If the internet is to be believed, we have an unmatched bigotry epidemic on our hands. I simply don’t believe that. I think we have an over-sensitivity epidemic on our hands. I believe there is considerably less discrimination now in the U.S. than ever before – we’re not perfect, but you know, we’re trying.  And there is a difference between disagreement and discrimination. While there is still real bigotry alive and well in the States, I think most of the discrimination incidents we hear about are simply disagreements blown out of proportion. I feel like our real problems will be ironed out a lot more quickly and effectively if we can all stop looking to take offense and start looking to share our opinions without attacking our “opponent”: the stranger who had the audacity to disagree with us on social media. ♦

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You have died of dysentery.

I was sick two weeks ago, lying in bed with a cold, whining about how tired I was, and generally sleeping my life away. Fortunately, my new boss believes in human rights: he told me to take care of myself, stay home, and get better. After working in a restaurant kitchen where a customer’s dinner had a higher value than my life, I wanted to kiss the man. Fortunately for everyone involved – especially my husband – I didn’t.

Yesterday at church, I started feeling a little faint. I was fasting, so this wasn’t super weird; I broke my fast a little early and ate some Halloween candy. That bought me a few hours. But at about 8 o’clock last night, I was suddenly a train wreck. My back ached, my head ached, my legs ached, I was freezing, I was sleepy, I was dizzy… I was sick. After a bath, a lot of blankets, and a massage (thanks, Ethan), I managed to fall asleep.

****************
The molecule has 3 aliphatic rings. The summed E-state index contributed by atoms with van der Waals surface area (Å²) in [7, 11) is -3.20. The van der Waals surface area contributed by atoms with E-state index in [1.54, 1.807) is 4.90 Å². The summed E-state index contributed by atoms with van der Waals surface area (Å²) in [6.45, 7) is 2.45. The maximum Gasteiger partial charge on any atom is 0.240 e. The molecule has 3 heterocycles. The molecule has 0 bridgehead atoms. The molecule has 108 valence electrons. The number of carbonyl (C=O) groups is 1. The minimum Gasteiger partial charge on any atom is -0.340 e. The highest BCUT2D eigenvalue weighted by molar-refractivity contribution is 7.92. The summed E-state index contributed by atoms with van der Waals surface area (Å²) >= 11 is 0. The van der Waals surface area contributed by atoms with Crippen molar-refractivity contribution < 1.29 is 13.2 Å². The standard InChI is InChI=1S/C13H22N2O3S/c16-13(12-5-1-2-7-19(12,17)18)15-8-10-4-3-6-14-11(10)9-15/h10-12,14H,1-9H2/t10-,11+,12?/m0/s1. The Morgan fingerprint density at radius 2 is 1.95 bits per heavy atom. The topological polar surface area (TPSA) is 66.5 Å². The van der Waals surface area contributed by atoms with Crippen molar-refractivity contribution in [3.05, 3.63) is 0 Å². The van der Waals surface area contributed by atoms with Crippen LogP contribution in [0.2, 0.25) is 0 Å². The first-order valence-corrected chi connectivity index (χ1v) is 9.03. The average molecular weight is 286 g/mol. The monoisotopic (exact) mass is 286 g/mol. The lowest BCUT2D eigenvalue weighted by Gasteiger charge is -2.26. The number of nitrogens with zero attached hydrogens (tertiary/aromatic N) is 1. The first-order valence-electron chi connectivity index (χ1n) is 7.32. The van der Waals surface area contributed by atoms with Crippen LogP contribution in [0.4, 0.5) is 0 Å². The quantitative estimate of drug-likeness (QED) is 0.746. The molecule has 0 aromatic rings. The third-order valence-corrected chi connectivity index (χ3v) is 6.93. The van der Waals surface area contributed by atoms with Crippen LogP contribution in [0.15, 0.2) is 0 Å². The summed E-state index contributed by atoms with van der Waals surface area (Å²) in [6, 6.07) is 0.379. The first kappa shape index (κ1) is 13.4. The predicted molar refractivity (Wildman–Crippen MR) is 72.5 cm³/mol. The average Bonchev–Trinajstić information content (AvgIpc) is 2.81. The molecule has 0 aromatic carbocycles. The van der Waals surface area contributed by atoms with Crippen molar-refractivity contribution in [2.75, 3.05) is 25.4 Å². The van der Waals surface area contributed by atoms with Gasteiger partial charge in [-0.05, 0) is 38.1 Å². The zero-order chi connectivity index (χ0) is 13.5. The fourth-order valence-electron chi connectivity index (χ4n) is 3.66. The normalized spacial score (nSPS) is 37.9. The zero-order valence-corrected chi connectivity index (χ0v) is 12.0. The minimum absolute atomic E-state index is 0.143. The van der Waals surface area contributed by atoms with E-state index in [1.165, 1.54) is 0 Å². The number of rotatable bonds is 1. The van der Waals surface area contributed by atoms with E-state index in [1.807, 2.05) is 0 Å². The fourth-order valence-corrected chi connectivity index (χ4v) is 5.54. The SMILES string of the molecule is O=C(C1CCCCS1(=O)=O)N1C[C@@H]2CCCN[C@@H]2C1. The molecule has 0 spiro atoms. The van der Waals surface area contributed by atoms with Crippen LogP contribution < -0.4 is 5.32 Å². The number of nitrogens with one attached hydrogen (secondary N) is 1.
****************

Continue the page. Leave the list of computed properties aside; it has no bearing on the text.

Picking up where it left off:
This morning, I was a little better, but when I asked to go home early, my boss said he could tell I’d been struggling. I’m still sore and cold. I’m still tired. And most of all, I’m still whiny.

Which brings me to my current dilemma. Mormons are crazy obsessed with genealogy. Our heritage is where we get our strength to carry on. And the problem is that my ancestors were not whiny people. My grandpa Allen woke up at 5am every day, took the toaster out on the balcony so he wouldn’t set off the fire alarm, and toasted himself some blackened charcoal for breakfast. Apparently, it “settled his stomach.” My grandpa Frank worked two or three jobs most of his life. When he was sick, he figured, “I can be sick at home or sick at work. Might as well go to work.” When he had a heart attack in his late eighties, he took a few weeks off after his open-heart surgery, then came back to work part-time. I have ancestors who sailed to America, who helped found Jamestown, who crossed the plains in the Oregon Trail and the Mormon trek. Toughness runs in my family.

So I have this haunting vision of hitting the other side, swapping manly stories with my bad-awesome ancestors, and proving what a wuss I really was in life. I imagine it something like this: “I crossed the American Plains in a handcart, got dysentery, and gave birth in the snow after my husband froze to death.”

“Well… I had a massive headache one time while I filed my taxes. It was like, two in the morning. And the forms were really confusing. And one time, I had the flu. Yeah, I totally threw up, like, five times.”

Oregon Trail

Yeah, we’ve got better medicine, and we don’t have to go through the same stuff. But a part of me can’t help feeling spoiled when I’m lying here just because I’m tired. Seems I need to find some compromise between taking care of myself and taking care of my ego. Or maybe I just have too much ego. Hmm… ♦